Back of child wearing hoodie looking at lush garden

Tending the Garden of Your Soul

This entry is part 8 of 33 in the series 99: a journey
A head-and-shoulders picture of Andrew Chirch with water in the background

I’m Andrew Chirch, an Interfaith advisor and coach. 99 is a special weekly podcast series where we meet for 9 minutes to regroup, re-center ourselves, and prepare for the work ahead.

Subscribe here to listen on your favorite podcast app, or you can use the player at the top of this post. A transcript is below.

I grew up on a small farm in the U.S. That was a long time ago, but I still remember like it was yesterday. We had a big garden and I was given a little corner of it for myself.

I would spend hours out there in the spring, getting my garden ready. When I was really young, my parents would till it for me, but as I got older, I did it myself.

I would start by breaking up the hard clay soil, then add some compost and some sand to loosen up the dense earth so it would drain properly and the plants would have enough nutrients to grow…. and grow they did! I won a ribbon at the county fair with the cabbages, cucumbers, and I think cauliflower I grew one year. I got good at knowing how to fuss over my little plot just enough, and to let the plants know that they were loved.

Sometimes I think that it was all the attention that made them flourish as much as it was the mechanical act of cultivating.

Today’s subject comes from a word that in the Arabic, I’m told, means inner knowledge – the kind that comes from cultivation.

As I read the prompt for our time together and started to write this episode, my mind was full of gardening metaphors; Here’s one: think of an onion. Imagine that your essence—whatever it is that makes you unique—is at center of a big, sweet onion, and the process of growing up and maturing is like starting at the outside of that onion, and peeling away layer after layer, one at a time, until you discover what’s really YOU.

Some people seem to instinctively know who they are from the moment they are born. I call these people, “old souls.” Others of us aren’t so lucky. Some of us have to do the hard work of discovering what’s inside the onion – crying our way through layer after layer in search of meaning.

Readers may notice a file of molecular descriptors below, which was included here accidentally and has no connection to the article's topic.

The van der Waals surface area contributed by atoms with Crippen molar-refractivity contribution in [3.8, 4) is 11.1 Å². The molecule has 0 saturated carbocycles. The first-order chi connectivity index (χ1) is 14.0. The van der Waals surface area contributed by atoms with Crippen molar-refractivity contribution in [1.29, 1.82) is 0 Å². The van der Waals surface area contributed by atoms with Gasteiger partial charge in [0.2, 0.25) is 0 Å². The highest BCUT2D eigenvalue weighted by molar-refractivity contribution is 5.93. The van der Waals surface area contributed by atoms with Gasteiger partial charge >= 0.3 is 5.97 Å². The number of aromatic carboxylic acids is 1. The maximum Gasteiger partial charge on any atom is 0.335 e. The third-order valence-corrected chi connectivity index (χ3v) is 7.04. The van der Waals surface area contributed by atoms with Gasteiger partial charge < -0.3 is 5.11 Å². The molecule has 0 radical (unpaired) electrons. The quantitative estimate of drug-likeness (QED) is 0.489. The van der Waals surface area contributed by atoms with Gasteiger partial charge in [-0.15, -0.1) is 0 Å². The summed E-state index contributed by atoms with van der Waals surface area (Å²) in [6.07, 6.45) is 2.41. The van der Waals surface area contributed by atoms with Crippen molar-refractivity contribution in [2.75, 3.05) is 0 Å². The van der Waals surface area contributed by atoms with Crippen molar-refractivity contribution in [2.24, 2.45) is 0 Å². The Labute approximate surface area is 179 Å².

Getting back to my little garden, I noticed that as I tilled the soil and took care of it more and more – spent time literally IN IT with my hands, I grew to know it better than anywhere else on earth. My INtention was turned into ATtention and this cultivating I did produced results.

It was kind of amazing when I first realized that I could sense what the garden needed. What the plants needed. I knew if it was a little too dry and needed water. I knew when to stop watering. I knew when the latest juicy cucumber, that wasn’t ready the evening before, nearly jumped to get my attention the next morning. I’m ready! Pick me! Pick me!

What if you could cultivate the garden of your own being like this?

What if you spent a lifetime down on your knees with it – hands sinking into the dark, nourishing soil, fussing, trimming, tending. What would it be like to pay this kind of attention to yourself?

Carl Jung said, “People will do anything, no matter how absurd, in order to avoid facing their own souls. One does not become enlightened by imagining figures of light, but by making the darkness conscious.”

The darkness he’s talking about: Is it akin to the soil of your garden? What IS your darkness?

As much as I romanticize the rich, black earth that made my garden grow, I know what the blackness comes from. I know what it is that nourishes prize-winning cucumbers.

Death and dying and decay.

Just like the cucumbers feasted on atoms and molecules that had been previously other plants and animals, your own spirit grows in symbiotic relationship.

Think of the wisest, most loving, most patient person you know. Those qualities are like fruits. Fruits don’t just appear from nowhere. They need nourishment.

Wisdom is the fruit of the mistakes of ignorance. Love is a fruit borne of suffering and rejection and fear. Patience grows best in soil nourished by decaying longing.

How long since you have been in the garden of your soul?

How is it?

Overworked and exhausted?

Wild and overgrown with brambles?

Lush and green with new life?

If you’re feeling triggered by this, it’s okay to walk away and come back later. Your garden will still be there. Sometimes it just needs to be left alone.

But sometime when you feel curious, go into your garden and just look around. Notice what’s there without judgement.

Get down on your knees and feel the soil in your hands. There might be a hard crust on top that you have to break through, but underneath that is where the magic happens. All the little deaths and big ones you have suffered were not in vain. They’re there—slowly decomposing into their component parts so something amazing can grow.


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